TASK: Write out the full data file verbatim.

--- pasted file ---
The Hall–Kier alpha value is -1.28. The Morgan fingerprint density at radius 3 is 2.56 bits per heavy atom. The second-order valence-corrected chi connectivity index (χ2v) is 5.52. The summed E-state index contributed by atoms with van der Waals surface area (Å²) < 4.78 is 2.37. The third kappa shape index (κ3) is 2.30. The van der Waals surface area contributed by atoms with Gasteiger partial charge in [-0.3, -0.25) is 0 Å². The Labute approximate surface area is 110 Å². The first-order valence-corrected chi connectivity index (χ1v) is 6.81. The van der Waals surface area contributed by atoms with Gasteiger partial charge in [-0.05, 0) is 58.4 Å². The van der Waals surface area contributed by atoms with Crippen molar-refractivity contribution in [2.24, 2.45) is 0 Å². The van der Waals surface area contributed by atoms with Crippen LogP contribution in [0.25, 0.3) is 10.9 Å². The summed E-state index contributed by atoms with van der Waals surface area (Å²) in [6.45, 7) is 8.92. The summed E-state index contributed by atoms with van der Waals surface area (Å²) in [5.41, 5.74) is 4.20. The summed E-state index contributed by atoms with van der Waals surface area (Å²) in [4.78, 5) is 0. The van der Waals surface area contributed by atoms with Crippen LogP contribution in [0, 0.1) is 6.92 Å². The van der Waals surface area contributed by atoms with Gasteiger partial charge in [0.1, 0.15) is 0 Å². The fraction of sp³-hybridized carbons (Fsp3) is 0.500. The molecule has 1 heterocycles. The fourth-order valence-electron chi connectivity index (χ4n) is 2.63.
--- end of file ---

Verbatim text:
The Hall–Kier alpha value is -1.28. The Morgan fingerprint density at radius 3 is 2.56 bits per heavy atom. The second-order valence-corrected chi connectivity index (χ2v) is 5.52. The summed E-state index contributed by atoms with van der Waals surface area (Å²) < 4.78 is 2.37. The third kappa shape index (κ3) is 2.30. The van der Waals surface area contributed by atoms with Gasteiger partial charge in [-0.3, -0.25) is 0 Å². The Labute approximate surface area is 110 Å². The first-order valence-corrected chi connectivity index (χ1v) is 6.81. The van der Waals surface area contributed by atoms with Gasteiger partial charge in [-0.05, 0) is 58.4 Å². The van der Waals surface area contributed by atoms with Crippen molar-refractivity contribution in [2.24, 2.45) is 0 Å². The van der Waals surface area contributed by atoms with Crippen LogP contribution in [0.25, 0.3) is 10.9 Å². The summed E-state index contributed by atoms with van der Waals surface area (Å²) in [6.45, 7) is 8.92. The summed E-state index contributed by atoms with van der Waals surface area (Å²) in [5.41, 5.74) is 4.20. The summed E-state index contributed by atoms with van der Waals surface area (Å²) in [4.78, 5) is 0. The van der Waals surface area contributed by atoms with Crippen LogP contribution in [0, 0.1) is 6.92 Å². The van der Waals surface area contributed by atoms with Gasteiger partial charge in [0.1, 0.15) is 0 Å². The fraction of sp³-hybridized carbons (Fsp3) is 0.500. The molecule has 1 heterocycles. The fourth-order valence-electron chi connectivity index (χ4n) is 2.63.